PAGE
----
To test your setup of UTM parameters, look for that traffic in the Real-Time reports. Go to “Real-Time” and then “Traffic Sources.” If you have a lot of traffic on your website and cannot find your parameters, search for the source or medium you set.

Use Google Analytics Real-Time reporting to confirm if UTM parameters are working.

Use Google Analytics Real-Time reporting to confirm if UTM parameters are working. Click image to enlarge.

For traffic from pay-per-click ads, you can only see the source, medium, and keyword in Real-Time. But that is a good start. Revisit the standard reports in Google Analytics later that day or the next to search for your additional parameters — Campaign, Ad Content, and Keyword — when Google Analytics data is available for your session.

Now that you have an effective campaign tagging strategy, import the cost from those campaigns so you can measure ROI from each channel. I addressed this subject in “Using Google Analytics to Optimize Bing Ads.”

Comparing return on ad spend (ROAS) by various cost-per-click channels in Google Analytics.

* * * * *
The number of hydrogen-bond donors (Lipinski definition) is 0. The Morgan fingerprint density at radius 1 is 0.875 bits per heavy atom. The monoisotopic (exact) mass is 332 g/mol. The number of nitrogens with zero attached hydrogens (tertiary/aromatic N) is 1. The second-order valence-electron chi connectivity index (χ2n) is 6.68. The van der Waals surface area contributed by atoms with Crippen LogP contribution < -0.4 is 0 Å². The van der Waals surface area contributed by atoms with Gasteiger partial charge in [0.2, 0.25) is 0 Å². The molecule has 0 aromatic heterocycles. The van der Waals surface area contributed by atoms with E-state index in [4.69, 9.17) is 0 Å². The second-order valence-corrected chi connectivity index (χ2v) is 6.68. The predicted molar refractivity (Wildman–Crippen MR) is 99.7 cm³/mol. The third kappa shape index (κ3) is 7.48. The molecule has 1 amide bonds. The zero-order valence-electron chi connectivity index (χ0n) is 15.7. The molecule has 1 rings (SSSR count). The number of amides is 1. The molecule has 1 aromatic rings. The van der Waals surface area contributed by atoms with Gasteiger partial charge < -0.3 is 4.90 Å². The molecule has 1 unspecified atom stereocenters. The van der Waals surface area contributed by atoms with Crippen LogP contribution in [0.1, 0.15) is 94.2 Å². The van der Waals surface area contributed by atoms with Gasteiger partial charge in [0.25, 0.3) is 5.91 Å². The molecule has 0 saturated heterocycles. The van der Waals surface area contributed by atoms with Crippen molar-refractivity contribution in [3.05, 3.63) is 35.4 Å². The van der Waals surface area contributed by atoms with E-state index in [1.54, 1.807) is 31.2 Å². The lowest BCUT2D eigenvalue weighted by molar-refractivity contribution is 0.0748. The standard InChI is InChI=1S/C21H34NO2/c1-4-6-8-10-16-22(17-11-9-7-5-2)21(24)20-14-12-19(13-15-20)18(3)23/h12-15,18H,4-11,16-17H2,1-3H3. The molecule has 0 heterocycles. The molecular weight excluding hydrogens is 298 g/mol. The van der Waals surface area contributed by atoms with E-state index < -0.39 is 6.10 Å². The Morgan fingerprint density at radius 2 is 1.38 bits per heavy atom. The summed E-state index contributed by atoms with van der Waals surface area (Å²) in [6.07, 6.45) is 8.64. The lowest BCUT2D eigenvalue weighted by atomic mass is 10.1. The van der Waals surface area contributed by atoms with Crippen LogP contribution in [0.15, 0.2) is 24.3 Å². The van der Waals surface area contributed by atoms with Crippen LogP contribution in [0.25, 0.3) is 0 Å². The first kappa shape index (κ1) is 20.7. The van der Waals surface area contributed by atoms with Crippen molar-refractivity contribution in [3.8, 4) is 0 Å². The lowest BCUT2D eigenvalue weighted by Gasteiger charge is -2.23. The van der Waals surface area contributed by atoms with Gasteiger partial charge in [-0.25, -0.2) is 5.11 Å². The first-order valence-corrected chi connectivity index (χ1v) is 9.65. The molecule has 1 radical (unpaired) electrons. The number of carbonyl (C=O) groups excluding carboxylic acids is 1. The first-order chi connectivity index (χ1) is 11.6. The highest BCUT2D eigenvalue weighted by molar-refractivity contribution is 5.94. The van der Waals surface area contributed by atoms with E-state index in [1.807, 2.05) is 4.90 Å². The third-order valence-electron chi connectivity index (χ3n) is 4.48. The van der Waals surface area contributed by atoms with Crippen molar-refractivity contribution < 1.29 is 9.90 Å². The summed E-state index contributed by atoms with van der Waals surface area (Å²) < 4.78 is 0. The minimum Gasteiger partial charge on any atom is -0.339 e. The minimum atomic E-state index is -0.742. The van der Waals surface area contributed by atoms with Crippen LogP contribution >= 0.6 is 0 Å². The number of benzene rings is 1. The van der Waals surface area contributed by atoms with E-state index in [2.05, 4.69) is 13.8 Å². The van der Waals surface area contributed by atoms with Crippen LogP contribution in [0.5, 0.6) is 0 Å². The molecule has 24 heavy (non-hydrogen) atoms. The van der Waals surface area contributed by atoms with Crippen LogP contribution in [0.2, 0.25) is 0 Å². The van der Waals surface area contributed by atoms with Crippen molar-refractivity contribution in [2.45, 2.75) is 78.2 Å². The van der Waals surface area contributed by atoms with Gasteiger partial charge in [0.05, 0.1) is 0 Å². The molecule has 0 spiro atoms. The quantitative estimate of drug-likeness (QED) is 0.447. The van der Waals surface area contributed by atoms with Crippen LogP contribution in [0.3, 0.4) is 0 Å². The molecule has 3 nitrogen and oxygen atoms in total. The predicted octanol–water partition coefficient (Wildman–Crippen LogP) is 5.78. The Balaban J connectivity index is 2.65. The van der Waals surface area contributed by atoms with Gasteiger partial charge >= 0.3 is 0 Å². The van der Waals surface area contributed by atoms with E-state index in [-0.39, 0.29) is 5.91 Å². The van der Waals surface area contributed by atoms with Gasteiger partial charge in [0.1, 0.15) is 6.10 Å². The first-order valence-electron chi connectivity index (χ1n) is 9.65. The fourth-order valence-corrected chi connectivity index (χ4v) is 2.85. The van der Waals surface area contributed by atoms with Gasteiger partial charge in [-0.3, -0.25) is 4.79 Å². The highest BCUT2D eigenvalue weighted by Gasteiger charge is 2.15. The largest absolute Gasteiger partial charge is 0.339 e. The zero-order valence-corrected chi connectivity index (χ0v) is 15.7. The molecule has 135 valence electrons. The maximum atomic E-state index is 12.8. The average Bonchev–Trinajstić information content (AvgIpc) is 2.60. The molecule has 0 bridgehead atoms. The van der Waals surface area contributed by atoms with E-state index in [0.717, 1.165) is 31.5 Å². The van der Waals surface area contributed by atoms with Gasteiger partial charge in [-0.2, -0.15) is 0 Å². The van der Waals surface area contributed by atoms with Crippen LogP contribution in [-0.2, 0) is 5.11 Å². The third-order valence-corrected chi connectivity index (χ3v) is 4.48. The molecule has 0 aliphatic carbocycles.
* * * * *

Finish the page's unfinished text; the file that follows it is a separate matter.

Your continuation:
Comparing return on ad spend (ROAS) by various cost-per-click channels in Google Analytics. Click image to enlarge.

Alternatively, seek a vendor that automates cost data import into Google Analytics — here is a list of vendors. Automating cost imports will free you up to focus on reviewing the results and optimizing ROI from advertising.

Morgan Jones

Morgan Jones

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Comment ( 1 )

  1. Brian Mathers April 11, 2017 Reply

    Morgan
    I really appreciate your efforts here surrounding this topic. I think for all of us no matter how much we appreciate the value of Google Analytics generally, having people like yourself pop up with a gem of topic like this, well I for one am grateful to you. There are some other explanations around the web, but it is always good to come across someone who puts the point across with an approach that makes it easier to understand.

    Best Regards
    Brian